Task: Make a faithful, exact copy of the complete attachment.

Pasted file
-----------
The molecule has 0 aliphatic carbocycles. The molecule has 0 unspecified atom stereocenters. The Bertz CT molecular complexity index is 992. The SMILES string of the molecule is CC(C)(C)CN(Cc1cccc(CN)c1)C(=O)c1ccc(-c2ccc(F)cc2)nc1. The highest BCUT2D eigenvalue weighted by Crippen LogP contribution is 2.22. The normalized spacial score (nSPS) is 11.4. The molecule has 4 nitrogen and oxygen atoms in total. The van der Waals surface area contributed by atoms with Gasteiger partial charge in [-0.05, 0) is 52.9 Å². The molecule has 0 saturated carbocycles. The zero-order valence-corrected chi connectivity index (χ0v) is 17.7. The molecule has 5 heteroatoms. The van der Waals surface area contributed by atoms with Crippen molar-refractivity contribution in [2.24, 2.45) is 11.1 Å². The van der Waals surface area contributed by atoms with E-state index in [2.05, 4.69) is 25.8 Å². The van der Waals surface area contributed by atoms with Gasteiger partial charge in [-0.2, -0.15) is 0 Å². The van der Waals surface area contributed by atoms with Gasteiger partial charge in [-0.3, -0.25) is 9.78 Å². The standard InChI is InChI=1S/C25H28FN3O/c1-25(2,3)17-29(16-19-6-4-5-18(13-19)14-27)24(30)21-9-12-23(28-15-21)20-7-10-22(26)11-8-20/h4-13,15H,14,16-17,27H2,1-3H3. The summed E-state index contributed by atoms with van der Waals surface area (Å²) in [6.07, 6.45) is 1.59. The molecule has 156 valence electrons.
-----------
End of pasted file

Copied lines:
The molecule has 0 aliphatic carbocycles. The molecule has 0 unspecified atom stereocenters. The Bertz CT molecular complexity index is 992. The SMILES string of the molecule is CC(C)(C)CN(Cc1cccc(CN)c1)C(=O)c1ccc(-c2ccc(F)cc2)nc1. The highest BCUT2D eigenvalue weighted by Crippen LogP contribution is 2.22. The normalized spacial score (nSPS) is 11.4. The molecule has 4 nitrogen and oxygen atoms in total. The van der Waals surface area contributed by atoms with Gasteiger partial charge in [-0.05, 0) is 52.9 Å². The molecule has 0 saturated carbocycles. The zero-order valence-corrected chi connectivity index (χ0v) is 17.7. The molecule has 5 heteroatoms. The van der Waals surface area contributed by atoms with Crippen molar-refractivity contribution in [2.24, 2.45) is 11.1 Å². The van der Waals surface area contributed by atoms with E-state index in [2.05, 4.69) is 25.8 Å². The van der Waals surface area contributed by atoms with Gasteiger partial charge in [-0.2, -0.15) is 0 Å². The van der Waals surface area contributed by atoms with Gasteiger partial charge in [-0.3, -0.25) is 9.78 Å². The standard InChI is InChI=1S/C25H28FN3O/c1-25(2,3)17-29(16-19-6-4-5-18(13-19)14-27)24(30)21-9-12-23(28-15-21)20-7-10-22(26)11-8-20/h4-13,15H,14,16-17,27H2,1-3H3. The summed E-state index contributed by atoms with van der Waals surface area (Å²) in [6.07, 6.45) is 1.59. The molecule has 156 valence electrons.